(The sounds were recorded by Mark Fischer an engineer who used to work on US Navy sonar and software for defence and aerospace companies but he now records the underwater conversations between whales and dolphins and transforms the waves into art.)
Hiroshi found himself anxiously rechecking calibrations on the piezoelectric transducers. The wavelet patterns of the specimen he had been studying for the past 12 years had changed its spectrogram in a matter of days. He had slowly become aware of the responsibility that had been entrusted to him. He was one of the 7 researchers across the globe given responsibility to record, study and archive the life of the last 7 animals of this dying species, the Megaptera novaeangliae.
(Fischer uses a a branch of maths dealing with wavelet that transforms sound to intricate patterns. The patterns look intricate and remind me of Yantras and Manadalas that always seem to be encoded with something more that what we can comprehend.)
Despite suggestions to attempt breeding programs, besides the scale, the sheer magnificence of these gentle giants made it almost immoral to reduce them to conserved specimens of the human guilt. Instead it was voted by the Councils, Corporates and Governments alike, to allow the animals to die in dignity. On their deaths, divers would dive to collect complete DNA samples to join the ranks of numerous other animals on the Noah's Arc a Cryoarchive Lab in the middle of the Indian Ocean that promised a day of resurrection. It was observed that all the 7 animals had started singing the same song over the past few months, the separation between the North Atlantic and the North Pacific songs had merged into a singular string of notes. Slowly the number had further reduced from 7 to 4 to the last.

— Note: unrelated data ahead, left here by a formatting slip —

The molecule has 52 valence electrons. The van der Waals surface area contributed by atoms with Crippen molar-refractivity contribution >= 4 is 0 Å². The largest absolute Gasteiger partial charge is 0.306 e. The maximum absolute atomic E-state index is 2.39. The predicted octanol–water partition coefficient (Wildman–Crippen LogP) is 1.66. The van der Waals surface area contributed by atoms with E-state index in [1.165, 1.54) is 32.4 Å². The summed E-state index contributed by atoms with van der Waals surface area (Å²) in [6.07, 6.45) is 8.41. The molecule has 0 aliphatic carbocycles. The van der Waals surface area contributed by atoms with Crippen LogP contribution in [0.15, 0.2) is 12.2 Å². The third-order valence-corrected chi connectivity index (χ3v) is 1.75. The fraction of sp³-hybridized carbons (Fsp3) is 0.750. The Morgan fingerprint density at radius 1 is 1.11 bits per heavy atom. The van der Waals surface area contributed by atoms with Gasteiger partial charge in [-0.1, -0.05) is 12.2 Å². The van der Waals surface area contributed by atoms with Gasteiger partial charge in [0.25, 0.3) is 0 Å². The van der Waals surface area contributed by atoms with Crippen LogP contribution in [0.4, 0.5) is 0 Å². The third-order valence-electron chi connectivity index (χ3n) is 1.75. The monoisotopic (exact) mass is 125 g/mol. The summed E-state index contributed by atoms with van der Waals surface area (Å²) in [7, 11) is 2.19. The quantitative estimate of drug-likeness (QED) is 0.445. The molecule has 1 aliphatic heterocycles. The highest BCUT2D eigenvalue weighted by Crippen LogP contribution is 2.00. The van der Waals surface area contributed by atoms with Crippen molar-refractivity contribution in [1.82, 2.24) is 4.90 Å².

(Fischer has taken advantage of the striking look of his graphs, selling them as art through his company Aguasonic Acoustics, based in San Francisco.)
Hiroshi knew it was the Humpback's Swansong, something that had to leave a lasting reverbrance in the oceans of time. He wondered what are the conscious dying words of the last animal. like the million languages that had slowly faded away over the last century, from the memory of human speech, to die at the hands of 2 global languages. what were the words of the last person of a dead language, knowing that he alone made sense of sounds that had earned their syntax over years of collective efforts. And it was then that Hiroshi realized the very nature of this tradition, the preparation towards the end, the making of the Fayyum potrait that will stay and tell beings to come that I was here, I swam through the oceans of time changing with the world around, from paws to wings, from mammal to fish. And the whale had selected Hiroshi as his artiste biographe.
(Came across Mark Fischer's blog here)
Hiroshi quickly ran sono-trans, a program that interpreted different sounds, ran a comparative meaning-sound analysis to provide the closest 'meaning/gesture' that it could mean and group these together to form what we could understand as sentences. But this time, it did not make any sense, the sounds were different, they never repeated. The sound had no semiotics, no syntax. With no one to sing to had the animal broken away from the very rules of its language?...Hiroshi ceaselessly recorded every sound, every song and every gesture made by Moby, his whale, with whom he had lived, slept and ate in a submersible, away from the world. It soon dawned upon Hiroshi that the whale was not an individual animal anymore but a representative of a collective that once was. It did not have the luxury of leaving behind a self indulgent fayyum potrait but what it was leaving behind was the Rosetta stone itself. The very genetic code of its language, its existence and the collective memory of the entire species. Hiroshi witnessed the last animal sleep, with its body swaying limply along the ocean floor that had suddenly lost its voice.
Update: article: lonely whale